Grassendale today is a residential suburb in south Liverpool, sandwiched between Aigburth and Garston, with the River Mersey as its south western boundary. It lies approximately five miles from the city centre. At the beginning of the 19th century Grassendale hardly existed being a tiny hamlet in the ancient parish of Childwall. As Liverpool’s population began to grow the inner city became overcrowded and the suburbs expanded. Grassendale, with its wide open parkland and riverside location, was the ideal place for wealthy merchants to move out to. Grassendale Park and Cressington Park, two private residential parks built in the 1840's, both consist of a tree-lined grid of roads leading down to a riverside promenade. Detached & semi-detached villas are set in large plots of land. The parks are now a conservation area. Other, more modest, streets also sprang up encouraged no doubt by the opening in 1864 of Cressington & Grassendale station, part of the Liverpool and Garston Railway. The population of St Mary's parish in the 1890's was around 2500 and in 1902 Grassendale was incorporated into the City of Liverpool. Grassendale was made into an ecclesiastical parish in 1855 for the church of St. Mary, built in 1853.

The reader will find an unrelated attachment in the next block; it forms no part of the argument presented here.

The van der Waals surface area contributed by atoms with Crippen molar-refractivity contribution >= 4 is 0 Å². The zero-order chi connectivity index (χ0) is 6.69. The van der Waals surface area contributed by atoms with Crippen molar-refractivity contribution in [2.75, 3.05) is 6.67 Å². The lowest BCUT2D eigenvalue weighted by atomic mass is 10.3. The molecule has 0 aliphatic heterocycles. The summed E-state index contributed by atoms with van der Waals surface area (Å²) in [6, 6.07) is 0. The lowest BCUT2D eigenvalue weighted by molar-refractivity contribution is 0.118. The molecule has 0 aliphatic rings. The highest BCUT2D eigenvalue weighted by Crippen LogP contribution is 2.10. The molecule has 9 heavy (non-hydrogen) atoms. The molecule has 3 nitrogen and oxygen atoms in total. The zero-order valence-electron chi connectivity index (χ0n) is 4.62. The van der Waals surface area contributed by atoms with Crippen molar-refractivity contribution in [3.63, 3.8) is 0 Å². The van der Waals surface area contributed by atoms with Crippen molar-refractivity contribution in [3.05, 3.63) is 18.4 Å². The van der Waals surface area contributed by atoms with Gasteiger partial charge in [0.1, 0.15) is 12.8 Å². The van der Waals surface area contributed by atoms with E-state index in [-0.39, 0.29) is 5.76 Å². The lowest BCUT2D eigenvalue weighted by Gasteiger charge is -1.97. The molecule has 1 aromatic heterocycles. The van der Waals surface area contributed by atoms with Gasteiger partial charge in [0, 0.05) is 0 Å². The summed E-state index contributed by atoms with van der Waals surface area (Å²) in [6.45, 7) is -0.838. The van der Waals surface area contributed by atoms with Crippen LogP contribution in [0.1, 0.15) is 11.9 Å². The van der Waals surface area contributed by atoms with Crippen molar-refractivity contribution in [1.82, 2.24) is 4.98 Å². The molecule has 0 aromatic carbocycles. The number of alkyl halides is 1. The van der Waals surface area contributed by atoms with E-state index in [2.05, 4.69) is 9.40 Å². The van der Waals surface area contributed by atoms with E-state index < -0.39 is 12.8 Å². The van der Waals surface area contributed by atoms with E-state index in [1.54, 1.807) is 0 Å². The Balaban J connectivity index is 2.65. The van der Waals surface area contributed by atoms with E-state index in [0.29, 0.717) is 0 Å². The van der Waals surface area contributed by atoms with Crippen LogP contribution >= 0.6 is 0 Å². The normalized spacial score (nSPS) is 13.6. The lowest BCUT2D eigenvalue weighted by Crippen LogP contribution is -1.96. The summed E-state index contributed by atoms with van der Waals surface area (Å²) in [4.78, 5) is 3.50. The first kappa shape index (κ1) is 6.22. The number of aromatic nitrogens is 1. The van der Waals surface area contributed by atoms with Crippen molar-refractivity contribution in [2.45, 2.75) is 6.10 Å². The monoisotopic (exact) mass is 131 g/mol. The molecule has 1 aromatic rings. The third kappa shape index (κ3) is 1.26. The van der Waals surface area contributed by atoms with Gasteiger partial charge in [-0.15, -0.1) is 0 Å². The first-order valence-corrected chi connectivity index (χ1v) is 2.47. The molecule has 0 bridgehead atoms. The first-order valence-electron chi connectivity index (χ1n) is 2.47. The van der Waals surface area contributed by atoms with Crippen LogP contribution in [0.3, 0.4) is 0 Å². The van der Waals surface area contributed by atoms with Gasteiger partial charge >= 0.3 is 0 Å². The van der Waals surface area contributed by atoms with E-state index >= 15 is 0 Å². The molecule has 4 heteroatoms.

Battlecrease House in Riversdale Road the most infamous addresses in Grassendale. This was the home of James Maybrick, who died of arsenic poisoning in May 1889. James' wife Florence was the prime suspect. She went on trial, was convicted of her husband's murder and sentenced to death. This was subsequently commuted to life imprisonment and then, after a review of the case, she was released in 1904 (see the 1870-1892 baptisms register for St Nicholas, Halewood, for further details of the Maybrick family).
A Few Interesting Details About Garston & District, R. Saunders Jones, 1919.
Lost Villages Of Liverpool Part One, Derek M. Whale, 1984.
The Liverpool Mercury.